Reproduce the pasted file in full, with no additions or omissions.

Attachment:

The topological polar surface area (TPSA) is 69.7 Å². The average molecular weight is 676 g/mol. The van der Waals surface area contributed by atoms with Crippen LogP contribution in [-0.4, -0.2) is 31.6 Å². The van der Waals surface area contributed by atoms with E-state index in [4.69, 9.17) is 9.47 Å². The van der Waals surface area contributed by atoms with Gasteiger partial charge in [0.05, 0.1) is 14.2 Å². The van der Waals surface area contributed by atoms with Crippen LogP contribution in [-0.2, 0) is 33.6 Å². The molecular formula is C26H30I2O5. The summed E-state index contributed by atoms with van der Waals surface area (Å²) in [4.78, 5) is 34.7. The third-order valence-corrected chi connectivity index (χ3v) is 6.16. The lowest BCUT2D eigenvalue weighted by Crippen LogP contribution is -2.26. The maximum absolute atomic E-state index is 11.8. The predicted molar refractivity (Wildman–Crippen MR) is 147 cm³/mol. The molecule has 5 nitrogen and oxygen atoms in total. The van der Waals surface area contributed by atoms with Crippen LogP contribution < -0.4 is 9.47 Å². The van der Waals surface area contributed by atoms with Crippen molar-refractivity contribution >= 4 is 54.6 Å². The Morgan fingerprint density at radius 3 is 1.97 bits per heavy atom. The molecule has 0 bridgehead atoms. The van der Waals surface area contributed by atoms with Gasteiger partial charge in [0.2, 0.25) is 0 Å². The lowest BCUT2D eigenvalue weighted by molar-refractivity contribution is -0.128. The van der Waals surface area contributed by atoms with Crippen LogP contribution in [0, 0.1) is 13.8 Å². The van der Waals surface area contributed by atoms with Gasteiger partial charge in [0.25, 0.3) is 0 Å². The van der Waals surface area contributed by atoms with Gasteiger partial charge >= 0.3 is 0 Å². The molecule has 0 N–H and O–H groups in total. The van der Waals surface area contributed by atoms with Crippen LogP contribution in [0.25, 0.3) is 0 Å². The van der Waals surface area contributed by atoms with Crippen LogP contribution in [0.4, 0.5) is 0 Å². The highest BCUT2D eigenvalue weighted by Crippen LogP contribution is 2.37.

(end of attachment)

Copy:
The topological polar surface area (TPSA) is 69.7 Å². The average molecular weight is 676 g/mol. The van der Waals surface area contributed by atoms with Crippen LogP contribution in [-0.4, -0.2) is 31.6 Å². The van der Waals surface area contributed by atoms with E-state index in [4.69, 9.17) is 9.47 Å². The van der Waals surface area contributed by atoms with Gasteiger partial charge in [0.05, 0.1) is 14.2 Å². The van der Waals surface area contributed by atoms with Crippen LogP contribution in [-0.2, 0) is 33.6 Å². The molecular formula is C26H30I2O5. The summed E-state index contributed by atoms with van der Waals surface area (Å²) in [4.78, 5) is 34.7. The third-order valence-corrected chi connectivity index (χ3v) is 6.16. The lowest BCUT2D eigenvalue weighted by Crippen LogP contribution is -2.26. The maximum absolute atomic E-state index is 11.8. The predicted molar refractivity (Wildman–Crippen MR) is 147 cm³/mol. The molecule has 5 nitrogen and oxygen atoms in total. The van der Waals surface area contributed by atoms with Crippen LogP contribution < -0.4 is 9.47 Å². The van der Waals surface area contributed by atoms with Crippen molar-refractivity contribution >= 4 is 54.6 Å². The Morgan fingerprint density at radius 3 is 1.97 bits per heavy atom. The molecule has 0 bridgehead atoms. The van der Waals surface area contributed by atoms with Gasteiger partial charge in [0.2, 0.25) is 0 Å². The lowest BCUT2D eigenvalue weighted by molar-refractivity contribution is -0.128. The van der Waals surface area contributed by atoms with Crippen LogP contribution in [0, 0.1) is 13.8 Å². The van der Waals surface area contributed by atoms with Gasteiger partial charge in [0.25, 0.3) is 0 Å². The van der Waals surface area contributed by atoms with Gasteiger partial charge >= 0.3 is 0 Å². The molecule has 0 N–H and O–H groups in total. The van der Waals surface area contributed by atoms with Crippen LogP contribution in [0.25, 0.3) is 0 Å². The van der Waals surface area contributed by atoms with Crippen LogP contribution in [0.4, 0.5) is 0 Å². The highest BCUT2D eigenvalue weighted by Crippen LogP contribution is 2.37.